Carnitine acetyltransferase (CrAT) is a freely reversible mitochondrial matrix enzyme that catalyzes the exchange of short-chain acyl groups between CoA and carnitine. Unlike their acyl-CoA counterparts, acylcarnitines can traverse cellular membranes. Accordingly, the interconversion between these molecules can potentially impact cellular, and perhaps inter-tissue carbon trafficking. The primary substrate of CrAT, acetyl-CoA, holds a prominent position in intermediary metabolism as the two-carbon universal end product of fatty acid, glucose and amino acid oxidation. As its major metabolic fate, acetyl-CoA typically enters the tricarboxylic acid (TCA) cycle where it drives production of reducing equivalents that in turn fuel the electron transport chain. CrAT purportedly acts to export excess carbon fuels from the mitochondria during conditions wherein the production of short-chain acyl-CoAs exceeds TCA cycle flux. By doing so, this reaction is thought to play a key role in regenerating free CoA, modulating mitochondrial acetyl-CoA/CoA balance and relieving acetyl-CoA-mediated inhibition of pyruvate dehydrogenase (PDH), the committed step in glucose oxidation. Mounting evidence from our laboratory suggest that CrAT plays a critical role in regulating whole body substrate selection and glucose tolerance;and that CrAT inactivity might contribute to obesity- and age-related metabolic dysfunction. This NRSA application proposes to elucidate the role of this enzyme in regulating whole body and mitochondrial energy homeostasis utilizing immunoaffinity purification techniques and physiological characterizations of genetic mouse models. First, we will test the hypothesis that one of the mechanisms through which CrAT controls energy metabolism is by regulating nuclear and/or non-nuclear protein acetylation. This is an important and timely line of investigation in light of the growing number of metabolic pathways that appear to be modulated by reversible acetylation. Second, we will use an inducible gene knockout approach to determine whether total body loss of CrAT negates the antidiabetic actions of carnitine therapy. These studies are expected to shed clinically relevant insights on the role of this enzyme in combating nutrient stress and metabolic disease.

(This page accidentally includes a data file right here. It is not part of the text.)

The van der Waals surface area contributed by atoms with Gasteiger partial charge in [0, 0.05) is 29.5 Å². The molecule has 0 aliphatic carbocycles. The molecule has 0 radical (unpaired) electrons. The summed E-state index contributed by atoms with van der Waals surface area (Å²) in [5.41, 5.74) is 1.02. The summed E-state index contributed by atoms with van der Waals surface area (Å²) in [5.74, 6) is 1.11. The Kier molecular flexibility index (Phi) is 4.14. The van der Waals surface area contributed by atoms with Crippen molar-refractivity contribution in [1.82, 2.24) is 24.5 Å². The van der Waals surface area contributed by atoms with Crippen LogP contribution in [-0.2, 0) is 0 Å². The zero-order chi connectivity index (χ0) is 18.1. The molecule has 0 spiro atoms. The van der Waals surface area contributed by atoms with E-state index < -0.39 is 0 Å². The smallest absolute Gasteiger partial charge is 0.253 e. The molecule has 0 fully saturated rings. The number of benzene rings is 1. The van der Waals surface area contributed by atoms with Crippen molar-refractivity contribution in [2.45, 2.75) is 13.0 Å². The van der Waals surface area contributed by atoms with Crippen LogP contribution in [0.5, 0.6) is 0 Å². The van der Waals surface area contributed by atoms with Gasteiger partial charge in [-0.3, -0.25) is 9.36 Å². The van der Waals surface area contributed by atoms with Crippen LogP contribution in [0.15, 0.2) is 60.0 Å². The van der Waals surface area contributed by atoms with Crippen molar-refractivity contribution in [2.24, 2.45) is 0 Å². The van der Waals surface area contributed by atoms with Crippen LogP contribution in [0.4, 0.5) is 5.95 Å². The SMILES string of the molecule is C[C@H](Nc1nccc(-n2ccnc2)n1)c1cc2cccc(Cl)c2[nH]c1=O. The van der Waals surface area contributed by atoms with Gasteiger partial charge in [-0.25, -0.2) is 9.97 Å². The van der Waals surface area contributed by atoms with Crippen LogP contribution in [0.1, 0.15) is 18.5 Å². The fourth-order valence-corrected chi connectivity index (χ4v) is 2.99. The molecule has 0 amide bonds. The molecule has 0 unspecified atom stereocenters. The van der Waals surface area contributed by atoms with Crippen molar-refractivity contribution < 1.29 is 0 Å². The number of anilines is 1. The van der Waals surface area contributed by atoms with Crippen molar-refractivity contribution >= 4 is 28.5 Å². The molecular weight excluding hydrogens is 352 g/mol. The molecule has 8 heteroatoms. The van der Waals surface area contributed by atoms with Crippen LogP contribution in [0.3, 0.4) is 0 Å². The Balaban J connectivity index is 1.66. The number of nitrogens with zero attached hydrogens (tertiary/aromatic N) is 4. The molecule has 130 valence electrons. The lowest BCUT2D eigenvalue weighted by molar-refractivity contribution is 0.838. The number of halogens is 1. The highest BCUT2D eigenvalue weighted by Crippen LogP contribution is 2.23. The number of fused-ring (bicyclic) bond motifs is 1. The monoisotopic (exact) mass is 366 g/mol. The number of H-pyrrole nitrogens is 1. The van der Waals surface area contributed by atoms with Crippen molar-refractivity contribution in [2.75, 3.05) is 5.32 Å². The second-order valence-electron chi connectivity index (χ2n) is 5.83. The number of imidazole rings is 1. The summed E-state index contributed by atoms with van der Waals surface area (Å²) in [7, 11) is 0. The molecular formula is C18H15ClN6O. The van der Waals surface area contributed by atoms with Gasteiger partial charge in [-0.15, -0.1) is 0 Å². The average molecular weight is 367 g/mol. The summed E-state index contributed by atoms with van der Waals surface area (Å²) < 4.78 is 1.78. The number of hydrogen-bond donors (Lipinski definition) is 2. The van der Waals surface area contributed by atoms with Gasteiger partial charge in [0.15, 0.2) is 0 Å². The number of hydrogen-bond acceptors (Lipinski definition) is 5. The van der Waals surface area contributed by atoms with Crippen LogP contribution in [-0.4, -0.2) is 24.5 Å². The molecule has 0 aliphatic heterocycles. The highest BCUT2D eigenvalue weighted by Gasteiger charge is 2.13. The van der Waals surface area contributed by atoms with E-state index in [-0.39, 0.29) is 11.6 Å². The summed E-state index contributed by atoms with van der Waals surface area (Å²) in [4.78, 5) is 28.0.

The overarching goal of this project is to elucidate mechanisms through which supplemental L- carnitine improves glucose tolerance in obese and diabetic rodents. Results from the proposed studies are likely to yield new insights regarding the therapeutic properties of L-carnitine, a conditionally essential nutrient, while also advancing our understanding of why obesity increases risk of metabolic disorders such as type 2 diabetes. These are clinically relevant topics of intense scientific interest and controversy.